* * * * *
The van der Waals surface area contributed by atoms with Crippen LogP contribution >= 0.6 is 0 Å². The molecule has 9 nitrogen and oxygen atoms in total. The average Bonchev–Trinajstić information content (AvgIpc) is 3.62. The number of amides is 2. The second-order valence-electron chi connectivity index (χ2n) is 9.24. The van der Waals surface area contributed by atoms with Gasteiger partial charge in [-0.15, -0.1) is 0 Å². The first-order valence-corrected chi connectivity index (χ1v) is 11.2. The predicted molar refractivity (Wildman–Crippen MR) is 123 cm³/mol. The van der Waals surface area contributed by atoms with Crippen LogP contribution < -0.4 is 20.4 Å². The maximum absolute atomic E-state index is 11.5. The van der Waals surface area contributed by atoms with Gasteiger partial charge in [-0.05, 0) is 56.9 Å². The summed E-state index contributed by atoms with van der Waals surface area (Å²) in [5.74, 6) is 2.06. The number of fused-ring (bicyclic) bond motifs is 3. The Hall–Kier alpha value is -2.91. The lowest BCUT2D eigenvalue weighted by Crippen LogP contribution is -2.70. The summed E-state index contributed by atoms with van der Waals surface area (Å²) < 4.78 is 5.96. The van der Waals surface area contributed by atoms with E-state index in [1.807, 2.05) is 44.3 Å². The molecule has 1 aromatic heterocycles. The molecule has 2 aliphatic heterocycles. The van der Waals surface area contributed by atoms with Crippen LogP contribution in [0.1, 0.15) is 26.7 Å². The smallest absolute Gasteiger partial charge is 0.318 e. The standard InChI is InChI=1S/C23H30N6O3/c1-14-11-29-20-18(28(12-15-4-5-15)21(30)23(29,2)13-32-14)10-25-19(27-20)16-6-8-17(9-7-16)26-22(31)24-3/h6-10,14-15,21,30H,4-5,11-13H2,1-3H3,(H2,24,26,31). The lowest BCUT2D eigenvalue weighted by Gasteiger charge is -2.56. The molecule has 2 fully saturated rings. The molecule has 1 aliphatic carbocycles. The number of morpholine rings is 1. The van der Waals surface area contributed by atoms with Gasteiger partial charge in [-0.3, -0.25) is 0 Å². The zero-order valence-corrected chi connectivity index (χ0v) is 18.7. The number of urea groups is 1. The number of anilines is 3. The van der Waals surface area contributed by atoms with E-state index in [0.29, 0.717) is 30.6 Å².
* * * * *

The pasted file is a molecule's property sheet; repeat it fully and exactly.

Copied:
The van der Waals surface area contributed by atoms with Crippen LogP contribution >= 0.6 is 0 Å². The molecule has 9 nitrogen and oxygen atoms in total. The average Bonchev–Trinajstić information content (AvgIpc) is 3.62. The number of amides is 2. The second-order valence-electron chi connectivity index (χ2n) is 9.24. The van der Waals surface area contributed by atoms with Gasteiger partial charge in [-0.15, -0.1) is 0 Å². The first-order valence-corrected chi connectivity index (χ1v) is 11.2. The predicted molar refractivity (Wildman–Crippen MR) is 123 cm³/mol. The van der Waals surface area contributed by atoms with Crippen LogP contribution < -0.4 is 20.4 Å². The maximum absolute atomic E-state index is 11.5. The van der Waals surface area contributed by atoms with Gasteiger partial charge in [-0.05, 0) is 56.9 Å². The summed E-state index contributed by atoms with van der Waals surface area (Å²) in [5.74, 6) is 2.06. The number of fused-ring (bicyclic) bond motifs is 3. The Hall–Kier alpha value is -2.91. The lowest BCUT2D eigenvalue weighted by Crippen LogP contribution is -2.70. The summed E-state index contributed by atoms with van der Waals surface area (Å²) < 4.78 is 5.96. The van der Waals surface area contributed by atoms with E-state index in [1.807, 2.05) is 44.3 Å². The molecule has 1 aromatic heterocycles. The molecule has 2 aliphatic heterocycles. The van der Waals surface area contributed by atoms with Crippen LogP contribution in [0.1, 0.15) is 26.7 Å². The smallest absolute Gasteiger partial charge is 0.318 e. The standard InChI is InChI=1S/C23H30N6O3/c1-14-11-29-20-18(28(12-15-4-5-15)21(30)23(29,2)13-32-14)10-25-19(27-20)16-6-8-17(9-7-16)26-22(31)24-3/h6-10,14-15,21,30H,4-5,11-13H2,1-3H3,(H2,24,26,31). The lowest BCUT2D eigenvalue weighted by Gasteiger charge is -2.56. The molecule has 2 fully saturated rings. The molecule has 1 aliphatic carbocycles. The number of morpholine rings is 1. The van der Waals surface area contributed by atoms with Gasteiger partial charge in [-0.3, -0.25) is 0 Å². The zero-order valence-corrected chi connectivity index (χ0v) is 18.7. The number of urea groups is 1. The number of anilines is 3. The van der Waals surface area contributed by atoms with E-state index in [0.29, 0.717) is 30.6 Å².